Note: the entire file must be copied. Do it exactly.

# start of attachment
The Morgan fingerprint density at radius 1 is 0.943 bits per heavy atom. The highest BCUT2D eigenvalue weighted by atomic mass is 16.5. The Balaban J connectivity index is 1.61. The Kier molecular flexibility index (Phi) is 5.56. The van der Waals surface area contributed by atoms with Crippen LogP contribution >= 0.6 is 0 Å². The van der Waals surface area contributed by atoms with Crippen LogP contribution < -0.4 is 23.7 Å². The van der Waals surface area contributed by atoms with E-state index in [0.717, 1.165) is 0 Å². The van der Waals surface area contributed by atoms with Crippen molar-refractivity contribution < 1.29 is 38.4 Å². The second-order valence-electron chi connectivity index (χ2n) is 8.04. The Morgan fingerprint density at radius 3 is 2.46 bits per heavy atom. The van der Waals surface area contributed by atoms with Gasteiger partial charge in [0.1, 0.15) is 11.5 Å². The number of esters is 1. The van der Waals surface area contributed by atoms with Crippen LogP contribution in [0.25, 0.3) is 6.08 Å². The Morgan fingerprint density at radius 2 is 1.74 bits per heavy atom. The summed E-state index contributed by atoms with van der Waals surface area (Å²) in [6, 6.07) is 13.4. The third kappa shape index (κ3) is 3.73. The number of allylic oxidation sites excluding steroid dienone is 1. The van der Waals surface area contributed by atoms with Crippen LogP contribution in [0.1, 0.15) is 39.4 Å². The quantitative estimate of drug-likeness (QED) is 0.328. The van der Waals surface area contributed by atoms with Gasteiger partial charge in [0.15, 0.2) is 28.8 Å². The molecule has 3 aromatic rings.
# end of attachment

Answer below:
The Morgan fingerprint density at radius 1 is 0.943 bits per heavy atom. The highest BCUT2D eigenvalue weighted by atomic mass is 16.5. The Balaban J connectivity index is 1.61. The Kier molecular flexibility index (Phi) is 5.56. The van der Waals surface area contributed by atoms with Crippen LogP contribution >= 0.6 is 0 Å². The van der Waals surface area contributed by atoms with Crippen LogP contribution < -0.4 is 23.7 Å². The van der Waals surface area contributed by atoms with E-state index in [0.717, 1.165) is 0 Å². The van der Waals surface area contributed by atoms with Crippen molar-refractivity contribution < 1.29 is 38.4 Å². The second-order valence-electron chi connectivity index (χ2n) is 8.04. The Morgan fingerprint density at radius 3 is 2.46 bits per heavy atom. The van der Waals surface area contributed by atoms with Gasteiger partial charge in [0.1, 0.15) is 11.5 Å². The number of esters is 1. The van der Waals surface area contributed by atoms with Crippen LogP contribution in [0.25, 0.3) is 6.08 Å². The Morgan fingerprint density at radius 2 is 1.74 bits per heavy atom. The summed E-state index contributed by atoms with van der Waals surface area (Å²) in [6, 6.07) is 13.4. The third kappa shape index (κ3) is 3.73. The number of allylic oxidation sites excluding steroid dienone is 1. The van der Waals surface area contributed by atoms with Crippen LogP contribution in [0.1, 0.15) is 39.4 Å². The quantitative estimate of drug-likeness (QED) is 0.328. The van der Waals surface area contributed by atoms with Gasteiger partial charge in [0.15, 0.2) is 28.8 Å². The molecule has 3 aromatic rings.